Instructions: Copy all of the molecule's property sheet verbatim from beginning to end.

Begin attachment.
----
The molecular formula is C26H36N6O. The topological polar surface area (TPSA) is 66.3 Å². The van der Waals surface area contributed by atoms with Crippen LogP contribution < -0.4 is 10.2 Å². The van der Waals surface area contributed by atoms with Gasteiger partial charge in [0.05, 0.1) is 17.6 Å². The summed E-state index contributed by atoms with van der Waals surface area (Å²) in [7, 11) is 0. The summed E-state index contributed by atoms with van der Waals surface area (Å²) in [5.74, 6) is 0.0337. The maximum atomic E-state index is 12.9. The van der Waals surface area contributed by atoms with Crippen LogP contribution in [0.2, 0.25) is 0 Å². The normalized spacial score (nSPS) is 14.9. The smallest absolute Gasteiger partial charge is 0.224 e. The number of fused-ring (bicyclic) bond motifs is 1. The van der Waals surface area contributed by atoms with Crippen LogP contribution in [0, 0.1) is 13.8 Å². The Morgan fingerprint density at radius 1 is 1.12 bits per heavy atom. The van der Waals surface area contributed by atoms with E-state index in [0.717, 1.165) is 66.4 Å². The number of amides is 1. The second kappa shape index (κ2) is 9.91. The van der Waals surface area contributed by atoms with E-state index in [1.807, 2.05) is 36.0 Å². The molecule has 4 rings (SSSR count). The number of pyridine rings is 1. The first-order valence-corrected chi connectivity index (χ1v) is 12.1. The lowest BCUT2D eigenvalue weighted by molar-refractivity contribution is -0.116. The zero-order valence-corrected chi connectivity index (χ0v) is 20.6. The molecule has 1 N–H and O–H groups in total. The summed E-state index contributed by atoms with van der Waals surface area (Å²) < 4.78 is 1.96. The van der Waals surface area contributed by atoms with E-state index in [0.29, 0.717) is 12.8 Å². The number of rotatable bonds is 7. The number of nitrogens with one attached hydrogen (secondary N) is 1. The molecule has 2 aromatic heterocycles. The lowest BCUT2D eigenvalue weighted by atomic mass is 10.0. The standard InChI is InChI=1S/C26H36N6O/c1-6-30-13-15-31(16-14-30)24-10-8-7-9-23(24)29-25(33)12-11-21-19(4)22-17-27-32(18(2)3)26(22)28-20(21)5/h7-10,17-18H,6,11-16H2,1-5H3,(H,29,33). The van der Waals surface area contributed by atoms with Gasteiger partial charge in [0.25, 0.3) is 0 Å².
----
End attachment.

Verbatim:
The molecular formula is C26H36N6O. The topological polar surface area (TPSA) is 66.3 Å². The van der Waals surface area contributed by atoms with Crippen LogP contribution < -0.4 is 10.2 Å². The van der Waals surface area contributed by atoms with Gasteiger partial charge in [0.05, 0.1) is 17.6 Å². The summed E-state index contributed by atoms with van der Waals surface area (Å²) in [7, 11) is 0. The summed E-state index contributed by atoms with van der Waals surface area (Å²) in [5.74, 6) is 0.0337. The maximum atomic E-state index is 12.9. The van der Waals surface area contributed by atoms with Crippen LogP contribution in [0.2, 0.25) is 0 Å². The normalized spacial score (nSPS) is 14.9. The smallest absolute Gasteiger partial charge is 0.224 e. The number of fused-ring (bicyclic) bond motifs is 1. The van der Waals surface area contributed by atoms with Crippen LogP contribution in [0, 0.1) is 13.8 Å². The Morgan fingerprint density at radius 1 is 1.12 bits per heavy atom. The van der Waals surface area contributed by atoms with E-state index in [0.717, 1.165) is 66.4 Å². The number of amides is 1. The second kappa shape index (κ2) is 9.91. The van der Waals surface area contributed by atoms with E-state index in [1.807, 2.05) is 36.0 Å². The molecule has 4 rings (SSSR count). The number of pyridine rings is 1. The first-order valence-corrected chi connectivity index (χ1v) is 12.1. The lowest BCUT2D eigenvalue weighted by molar-refractivity contribution is -0.116. The zero-order valence-corrected chi connectivity index (χ0v) is 20.6. The molecule has 1 N–H and O–H groups in total. The summed E-state index contributed by atoms with van der Waals surface area (Å²) < 4.78 is 1.96. The van der Waals surface area contributed by atoms with E-state index in [0.29, 0.717) is 12.8 Å². The number of rotatable bonds is 7. The number of nitrogens with one attached hydrogen (secondary N) is 1. The molecule has 2 aromatic heterocycles. The lowest BCUT2D eigenvalue weighted by atomic mass is 10.0. The standard InChI is InChI=1S/C26H36N6O/c1-6-30-13-15-31(16-14-30)24-10-8-7-9-23(24)29-25(33)12-11-21-19(4)22-17-27-32(18(2)3)26(22)28-20(21)5/h7-10,17-18H,6,11-16H2,1-5H3,(H,29,33). The van der Waals surface area contributed by atoms with Gasteiger partial charge in [0.25, 0.3) is 0 Å².